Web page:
Financial watchdog to discuss savings rates concerns with bank chiefs
Bank chiefs are meeting Financial Conduct Authority (FCA) officials on Thursday to discuss concerns surrounding interest rates for savers lagging behind the cost of mortgages.
Bosses from HSBC, NatWest, Lloyds and Barclays are expected to attend.
According to data from Moneyfactscompare.co.uk, the average easy access savings rate on offer on Wednesday was 2.48%.
Average two- and five-year fixed-rate mortgage rates recently broke through the 6% mark for the first time this year, having previously been above 6% during the market volatility that followed last autumn’s mini-budget.
The Bank of England base rate is currently 5%, having increased 13 times in a row as the Bank tries to subdue stubbornly high inflation.
The Treasury Committee has been pressing banks to address concerns about the savings rates being paid.
Dame Andrea Leadsom, a former Cabinet minister who sits on the committee, recently said: “It’s quite clear they have failed to pass on the rise in interest rates to savers.”
Colleague Dame Angela Eagle said previously: “This blatant profiteering has been shocking, and it’s clear to me this behaviour is miles away from the incoming requirement for firms to treat their customers fairly and with respect.”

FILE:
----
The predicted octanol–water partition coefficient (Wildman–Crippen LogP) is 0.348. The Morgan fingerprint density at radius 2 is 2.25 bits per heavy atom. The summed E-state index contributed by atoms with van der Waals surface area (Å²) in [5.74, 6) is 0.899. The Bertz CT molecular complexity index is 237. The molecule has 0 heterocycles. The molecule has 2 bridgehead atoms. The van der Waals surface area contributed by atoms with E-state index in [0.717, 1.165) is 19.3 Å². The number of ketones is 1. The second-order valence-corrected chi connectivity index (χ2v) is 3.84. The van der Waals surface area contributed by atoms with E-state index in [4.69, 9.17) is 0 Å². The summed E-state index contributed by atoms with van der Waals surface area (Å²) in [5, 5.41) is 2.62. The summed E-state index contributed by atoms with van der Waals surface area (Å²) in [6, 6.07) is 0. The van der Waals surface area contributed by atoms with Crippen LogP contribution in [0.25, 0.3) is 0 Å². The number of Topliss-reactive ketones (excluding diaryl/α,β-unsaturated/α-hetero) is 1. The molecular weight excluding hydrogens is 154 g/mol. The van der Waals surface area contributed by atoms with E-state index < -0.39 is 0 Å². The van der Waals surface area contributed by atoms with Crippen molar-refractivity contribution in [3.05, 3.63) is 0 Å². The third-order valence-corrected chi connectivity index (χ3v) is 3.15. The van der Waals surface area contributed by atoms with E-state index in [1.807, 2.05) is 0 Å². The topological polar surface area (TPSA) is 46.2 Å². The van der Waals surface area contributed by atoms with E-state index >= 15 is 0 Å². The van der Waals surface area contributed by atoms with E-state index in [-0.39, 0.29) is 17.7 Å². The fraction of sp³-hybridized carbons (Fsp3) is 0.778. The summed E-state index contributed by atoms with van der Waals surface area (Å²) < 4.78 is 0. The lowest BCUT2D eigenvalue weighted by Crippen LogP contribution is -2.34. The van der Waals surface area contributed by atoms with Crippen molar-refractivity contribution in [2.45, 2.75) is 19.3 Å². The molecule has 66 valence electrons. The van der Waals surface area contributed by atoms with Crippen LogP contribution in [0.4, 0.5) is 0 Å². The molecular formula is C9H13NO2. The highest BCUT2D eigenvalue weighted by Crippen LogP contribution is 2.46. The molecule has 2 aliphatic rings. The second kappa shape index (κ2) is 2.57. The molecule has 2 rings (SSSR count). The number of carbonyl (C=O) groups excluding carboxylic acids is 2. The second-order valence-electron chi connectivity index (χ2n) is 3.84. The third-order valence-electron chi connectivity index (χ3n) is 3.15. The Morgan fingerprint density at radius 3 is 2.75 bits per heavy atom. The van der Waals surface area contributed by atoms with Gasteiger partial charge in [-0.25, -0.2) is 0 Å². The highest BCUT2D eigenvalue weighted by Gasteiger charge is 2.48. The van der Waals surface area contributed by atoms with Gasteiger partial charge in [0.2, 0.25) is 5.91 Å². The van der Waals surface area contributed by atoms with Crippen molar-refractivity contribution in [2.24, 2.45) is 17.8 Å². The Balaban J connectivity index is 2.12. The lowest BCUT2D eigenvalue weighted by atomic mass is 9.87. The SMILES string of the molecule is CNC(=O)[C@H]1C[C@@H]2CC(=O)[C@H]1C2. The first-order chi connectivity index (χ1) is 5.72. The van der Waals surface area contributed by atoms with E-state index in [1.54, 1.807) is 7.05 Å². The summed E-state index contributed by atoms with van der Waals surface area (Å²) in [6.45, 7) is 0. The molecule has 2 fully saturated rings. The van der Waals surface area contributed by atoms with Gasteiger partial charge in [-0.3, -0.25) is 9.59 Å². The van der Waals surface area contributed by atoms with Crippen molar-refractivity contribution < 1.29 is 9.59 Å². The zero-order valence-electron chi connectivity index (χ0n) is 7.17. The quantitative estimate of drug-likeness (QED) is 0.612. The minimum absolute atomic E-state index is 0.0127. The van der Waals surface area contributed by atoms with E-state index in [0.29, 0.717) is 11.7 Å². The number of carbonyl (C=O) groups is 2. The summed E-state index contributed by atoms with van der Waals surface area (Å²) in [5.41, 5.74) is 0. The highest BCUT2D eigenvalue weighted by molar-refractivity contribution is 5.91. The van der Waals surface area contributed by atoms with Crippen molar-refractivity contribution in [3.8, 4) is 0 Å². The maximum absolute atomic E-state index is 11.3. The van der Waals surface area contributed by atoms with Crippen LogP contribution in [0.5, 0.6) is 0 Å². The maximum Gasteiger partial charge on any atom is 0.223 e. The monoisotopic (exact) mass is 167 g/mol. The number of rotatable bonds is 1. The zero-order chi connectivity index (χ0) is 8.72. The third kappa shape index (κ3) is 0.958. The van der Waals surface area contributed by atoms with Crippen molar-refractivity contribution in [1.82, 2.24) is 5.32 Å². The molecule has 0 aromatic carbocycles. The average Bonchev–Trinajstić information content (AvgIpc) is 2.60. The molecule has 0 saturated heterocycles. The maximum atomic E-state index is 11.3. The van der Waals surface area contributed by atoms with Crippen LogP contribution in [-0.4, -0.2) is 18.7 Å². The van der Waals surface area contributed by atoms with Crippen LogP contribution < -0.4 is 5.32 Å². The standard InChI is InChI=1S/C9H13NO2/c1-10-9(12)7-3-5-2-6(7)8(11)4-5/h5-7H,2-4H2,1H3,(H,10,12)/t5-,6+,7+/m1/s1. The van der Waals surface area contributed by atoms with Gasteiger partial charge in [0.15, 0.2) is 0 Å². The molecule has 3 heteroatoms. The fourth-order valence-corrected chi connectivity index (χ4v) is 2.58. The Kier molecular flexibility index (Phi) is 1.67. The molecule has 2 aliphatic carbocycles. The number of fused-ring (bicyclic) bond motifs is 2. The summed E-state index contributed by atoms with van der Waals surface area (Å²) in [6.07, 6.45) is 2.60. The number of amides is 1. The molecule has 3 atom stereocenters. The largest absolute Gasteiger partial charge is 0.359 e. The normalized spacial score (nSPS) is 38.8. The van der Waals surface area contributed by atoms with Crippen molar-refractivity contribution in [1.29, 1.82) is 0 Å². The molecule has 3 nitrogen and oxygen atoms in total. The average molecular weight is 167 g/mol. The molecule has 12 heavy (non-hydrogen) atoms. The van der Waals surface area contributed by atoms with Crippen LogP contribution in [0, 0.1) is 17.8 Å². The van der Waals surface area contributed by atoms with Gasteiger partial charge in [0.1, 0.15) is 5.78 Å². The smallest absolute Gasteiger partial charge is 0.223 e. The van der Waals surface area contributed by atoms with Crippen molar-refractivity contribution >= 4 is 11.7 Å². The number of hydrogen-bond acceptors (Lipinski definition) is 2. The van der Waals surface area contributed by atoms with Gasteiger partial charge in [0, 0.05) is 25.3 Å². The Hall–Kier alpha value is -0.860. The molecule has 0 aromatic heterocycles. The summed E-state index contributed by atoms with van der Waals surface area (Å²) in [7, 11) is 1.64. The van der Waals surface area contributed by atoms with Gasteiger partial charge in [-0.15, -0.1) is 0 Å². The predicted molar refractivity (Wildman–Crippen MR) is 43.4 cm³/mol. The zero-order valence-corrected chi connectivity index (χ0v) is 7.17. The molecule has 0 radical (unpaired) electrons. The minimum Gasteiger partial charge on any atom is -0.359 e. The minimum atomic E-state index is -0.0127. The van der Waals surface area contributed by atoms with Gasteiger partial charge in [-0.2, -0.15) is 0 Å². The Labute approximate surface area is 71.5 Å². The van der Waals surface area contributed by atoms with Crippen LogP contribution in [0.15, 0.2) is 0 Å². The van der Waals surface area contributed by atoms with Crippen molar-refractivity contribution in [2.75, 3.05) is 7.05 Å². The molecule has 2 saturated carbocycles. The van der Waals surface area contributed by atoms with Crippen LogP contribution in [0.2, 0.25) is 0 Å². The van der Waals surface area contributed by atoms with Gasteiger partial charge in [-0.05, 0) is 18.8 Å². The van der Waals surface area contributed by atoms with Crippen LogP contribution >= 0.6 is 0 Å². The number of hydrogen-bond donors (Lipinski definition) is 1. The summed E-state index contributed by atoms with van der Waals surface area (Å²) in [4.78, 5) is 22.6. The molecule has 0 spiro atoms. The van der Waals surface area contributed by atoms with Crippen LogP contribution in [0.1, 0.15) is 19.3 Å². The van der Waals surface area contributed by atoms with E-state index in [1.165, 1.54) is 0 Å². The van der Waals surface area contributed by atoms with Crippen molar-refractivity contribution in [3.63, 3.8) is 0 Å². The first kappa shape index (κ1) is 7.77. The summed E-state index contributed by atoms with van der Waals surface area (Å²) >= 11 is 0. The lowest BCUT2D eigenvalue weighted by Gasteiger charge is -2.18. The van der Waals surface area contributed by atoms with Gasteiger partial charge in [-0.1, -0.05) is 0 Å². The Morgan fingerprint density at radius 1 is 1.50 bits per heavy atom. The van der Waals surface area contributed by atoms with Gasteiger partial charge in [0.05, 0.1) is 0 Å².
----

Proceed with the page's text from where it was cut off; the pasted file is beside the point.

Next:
Providers have been making announcements about increases to their rates in recent days.
For example, Coventry Building Society unveiled a one-year fixed-rate Isa at 5.30% and a two-year fixed-rate Isa at 5.40% on Wednesday, which top Moneyfactscompare.co.uk’s “best buy” tables.
The Coventry said it continually reviews its savings range and tries to make interest rate decisions “as quickly as possible”.
Nationwide Building Society also announced some new savings deals on Wednesday, including the launch of a one-year fixed-rate Isa and one-year fixed-rate bonds paying 5.10%.
Last week, HSBC UK and First Direct also unveiled plans to boost savings rates.
From the end of July, a new consumer duty will be introduced by the FCA, to force financial firms to put consumers at the heart of what they do.
The new duty sets higher and clearer standards of consumer protection across financial services, and requires firms to put their customers’ needs first.
Asked previously whether the banks’ behaviour amounts to profiteering, Prime Minister Rishi Sunak’s official spokesman said: “It’s something the regulator is looking into.”